Forms and tools page for factor sheets, programmatic and De Minimis section 4f determinations and guidance
What defines a 4(f) property?
Section 4(f) properties are publicly owned parks, recreation areas, wildlife or waterfowl refuges and any significant historical or archeological site. Archaeological sites are section 4(f) only if they are important for their location.
Section 4(f) is applicable to all federally funded transportation projects, and includes projects which use federal funds for any of their development including permits. See FDM 20-45-5. The
FHWA section 4(f) policy paper provides additional information.
If the property is a historic or archeological site, whether publicly or privately owned, and is on or eligible for the National Register of Historic Places (NRHP), it may be a 4(f) property (see the archaeological exemption above).
A publicly owned golf course is a 4(f) property but a privately owned golf course, even if it is open to the public is not a 4(f) property. See the section 4(f) policy paper.
Programmatic section 4(f) evaluation for a project
A programmatic section 4(f) evaluation is not applicable to an (EIS) project. It may be applicable to an environmental assessment (EA) or environmental report (ER) if it meets the criteria in FDM 20-45-5.6.2.
What defines a 6(f) property?
Properties acquired or improved in whole or in part using funds from the Land and Water Conservation Fund Act (LWCF Act) may be covered by Section 6(f).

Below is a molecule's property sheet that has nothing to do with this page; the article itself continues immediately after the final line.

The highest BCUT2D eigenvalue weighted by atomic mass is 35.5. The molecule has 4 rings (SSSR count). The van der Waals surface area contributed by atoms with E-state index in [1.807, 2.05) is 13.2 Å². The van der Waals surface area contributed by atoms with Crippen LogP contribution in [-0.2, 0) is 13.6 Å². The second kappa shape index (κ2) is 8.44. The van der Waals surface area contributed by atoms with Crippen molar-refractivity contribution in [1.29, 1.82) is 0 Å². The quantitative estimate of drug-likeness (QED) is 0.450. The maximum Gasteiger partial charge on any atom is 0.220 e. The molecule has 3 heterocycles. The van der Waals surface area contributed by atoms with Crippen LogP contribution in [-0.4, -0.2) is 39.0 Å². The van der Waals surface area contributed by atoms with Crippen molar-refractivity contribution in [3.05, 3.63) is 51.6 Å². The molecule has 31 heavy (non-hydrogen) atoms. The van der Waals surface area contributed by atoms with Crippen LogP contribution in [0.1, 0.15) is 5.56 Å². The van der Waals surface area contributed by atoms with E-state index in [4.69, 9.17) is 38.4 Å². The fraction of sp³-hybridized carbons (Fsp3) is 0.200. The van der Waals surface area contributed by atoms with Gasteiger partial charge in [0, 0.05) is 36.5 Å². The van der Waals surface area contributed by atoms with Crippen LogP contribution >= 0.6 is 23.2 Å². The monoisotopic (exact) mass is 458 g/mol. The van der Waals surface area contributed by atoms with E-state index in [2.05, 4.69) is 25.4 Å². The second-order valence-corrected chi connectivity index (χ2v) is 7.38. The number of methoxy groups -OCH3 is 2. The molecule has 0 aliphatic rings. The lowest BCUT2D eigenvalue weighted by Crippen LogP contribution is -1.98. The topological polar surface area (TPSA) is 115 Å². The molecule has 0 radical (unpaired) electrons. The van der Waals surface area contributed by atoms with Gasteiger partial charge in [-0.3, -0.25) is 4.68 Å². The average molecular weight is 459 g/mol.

The Wisconsin Department of Natural Resources (WDNR) is the agency responsible for 6(f) properties and should be routinely contacted to determine whether any property being acquired is 6(f). LAWCON funds have been used to improve a number of different types of property, although the impetus has been recreational properties, or for recreational improvements to other properties such as a state forest. Use caution when acquiring any publicly owned land since LAWCON funds may have been used for acquisition or recreational improvements. See
6(f) property lists
To determine whether a property is 6(f) or not, contact the appropriate WisDOT region environmental coordinator and review the list for 6(f) properties.
Also, contact the WDNR environmental analysis liaison to ask whether the property is 6(f). To determine whether the requirements of 6(f) apply, it may be necessary to contact the WDNR's federal stewardship grant coordinator.